The first iPhone was announced ten years ago and the world has been a different place ever since. This is not just because it was a radically new and different type of phone. The iPhone seemed like science fiction: something that shouldn’t have happened for years into the future.
Why did the iPhone make the world a different place? Because it put the internet in people’s pocket, and because of Apps.
Later versions of the iPhone were festooned with sensors. It knew where it was, whether it was up or down, what direction it was pointing, it had wireless network connectivity, and, of course, a great touchscreen that you could use with your fingertips. Apps meant it could become anything. It could be a juke box, a video player, a SatNav, or even a cardiac health monitor. It has disrupted multiple industries (think: Uber, for example) and virtualised even more. Why would you build an expensive hardware device when you can do it on an iPhone?
The iPhone turned the lights on so that we could see the future.
It’s happening again with electric cars. Until Tesla announced their Model S - a luxury sports saloon that happens to run on electricity - nobody wanted to buy an electric car. Now, Tesla can’t build them quickly enough.
What the iPhone and the Tesla have in common is that they did something that wasn’t supposed to be possible, and they nailed it completely. They not only did it, but they killed any doubt that it would and could be done. And they did this by making something so good that there was simply no room for doubt about the new technology.
History will show whether NewTek’s IP Series is the video industry’s iPhone or Tesla. We’re not making that claim here, but there are valid comparisons to be made.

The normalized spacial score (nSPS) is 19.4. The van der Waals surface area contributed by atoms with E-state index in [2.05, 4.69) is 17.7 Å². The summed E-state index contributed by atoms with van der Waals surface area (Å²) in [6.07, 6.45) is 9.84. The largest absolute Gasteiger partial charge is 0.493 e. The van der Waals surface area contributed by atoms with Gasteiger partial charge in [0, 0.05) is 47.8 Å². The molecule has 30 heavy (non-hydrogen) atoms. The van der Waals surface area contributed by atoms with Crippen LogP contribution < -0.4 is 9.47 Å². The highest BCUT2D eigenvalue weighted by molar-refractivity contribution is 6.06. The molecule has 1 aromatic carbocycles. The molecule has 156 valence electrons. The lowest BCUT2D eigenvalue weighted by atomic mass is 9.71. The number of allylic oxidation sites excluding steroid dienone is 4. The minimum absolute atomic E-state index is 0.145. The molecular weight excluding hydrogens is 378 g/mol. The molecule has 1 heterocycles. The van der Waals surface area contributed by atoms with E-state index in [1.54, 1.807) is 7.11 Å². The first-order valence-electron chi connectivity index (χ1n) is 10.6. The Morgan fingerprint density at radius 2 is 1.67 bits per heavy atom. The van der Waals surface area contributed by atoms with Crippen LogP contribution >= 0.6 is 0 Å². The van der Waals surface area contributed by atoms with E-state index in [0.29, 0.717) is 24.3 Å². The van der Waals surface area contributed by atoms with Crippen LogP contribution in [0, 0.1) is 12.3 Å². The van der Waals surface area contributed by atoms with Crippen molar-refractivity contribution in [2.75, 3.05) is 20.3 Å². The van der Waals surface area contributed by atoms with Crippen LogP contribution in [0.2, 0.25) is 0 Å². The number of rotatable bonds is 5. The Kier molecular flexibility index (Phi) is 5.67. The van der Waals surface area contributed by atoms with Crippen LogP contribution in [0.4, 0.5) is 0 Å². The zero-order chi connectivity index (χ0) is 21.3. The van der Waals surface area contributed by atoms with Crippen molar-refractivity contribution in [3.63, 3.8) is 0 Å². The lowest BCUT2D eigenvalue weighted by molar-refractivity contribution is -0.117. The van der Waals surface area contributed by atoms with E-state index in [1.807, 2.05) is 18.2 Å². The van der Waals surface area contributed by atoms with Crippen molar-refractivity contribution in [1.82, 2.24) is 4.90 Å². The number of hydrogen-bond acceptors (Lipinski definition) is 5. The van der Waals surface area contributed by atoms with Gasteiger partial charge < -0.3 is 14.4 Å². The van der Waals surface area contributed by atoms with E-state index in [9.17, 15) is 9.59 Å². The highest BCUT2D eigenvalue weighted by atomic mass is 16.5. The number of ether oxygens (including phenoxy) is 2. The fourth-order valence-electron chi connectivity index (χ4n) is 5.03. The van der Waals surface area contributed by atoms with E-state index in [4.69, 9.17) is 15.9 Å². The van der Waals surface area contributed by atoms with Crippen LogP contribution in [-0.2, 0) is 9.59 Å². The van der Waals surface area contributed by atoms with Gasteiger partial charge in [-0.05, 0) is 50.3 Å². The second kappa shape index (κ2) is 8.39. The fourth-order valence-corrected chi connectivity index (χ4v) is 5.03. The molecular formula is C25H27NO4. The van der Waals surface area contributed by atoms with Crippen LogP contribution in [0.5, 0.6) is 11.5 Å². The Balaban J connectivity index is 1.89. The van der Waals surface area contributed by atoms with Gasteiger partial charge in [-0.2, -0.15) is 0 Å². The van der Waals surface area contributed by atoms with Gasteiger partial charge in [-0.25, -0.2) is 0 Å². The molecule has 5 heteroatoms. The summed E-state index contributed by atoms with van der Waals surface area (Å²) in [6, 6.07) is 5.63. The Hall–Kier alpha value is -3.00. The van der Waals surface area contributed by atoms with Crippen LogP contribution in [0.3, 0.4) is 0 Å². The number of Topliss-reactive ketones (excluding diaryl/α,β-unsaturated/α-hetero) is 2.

For some time now, the video production industry has been working to create a standard for video over IP. If a standard IT infrastructure can be used to carry production-quality video signals, then not only does it make building a studio much cheaper, it makes the studio better too, because networks can do things that SDI (which is unidirectional and point-to-point) can’t. Interoperability is a fine thing to aim at but we’re still some years away from a flexible standard. So what you have at the moment is islands of connectivity, with little assurance that equipment from one manufacturer will work over IP with another.
Full interoperability is still estimated to be at least five years away. That’s a long time in this business. Meanwhile, NewTek, a company that has been working with computer video for decades, has designed a fully working video over IP technology that they’ve made available to all potential partners. NDI is open, free to use and fully documented. It allows video devices to interconnect using industry standard local area networks.
NDI is very easy to use, and immensely flexible. You can connect existing video equipment via adaptors or even by creating on-board drivers using NewTek’s NDI APIs.
NewTek’s new IP Series is a full-spec video production switcher and effects unit. It is modular, and is designed from the ground-up to exist on a network. Instead of the usual rows of SDI connections, there’s an Ethernet socket. The fully featured control surface connects via the network to the video processor, and if there’s any need for conventional SDI connectivity, there’s a network-attached module for that too. All cameras, displays and other contributing devices (graphics, titles, etc) are simply plugged into the network through a wall socket. All devices appear in a “source” menu, as if there were physically connected.
In an instant, NewTek’s IP Series eliminates the need for expensive and inflexible SDI cabling and routers. A studio designed from scratch with a fibre infrastructure may *never* need any additional wiring.
The IP Series is more than simply a tentative demonstration of a new technology. It’s a real product that you can buy today. It just works. And it’s at least a five year leap into the future.
To find out more about NewTek's IP Series click here.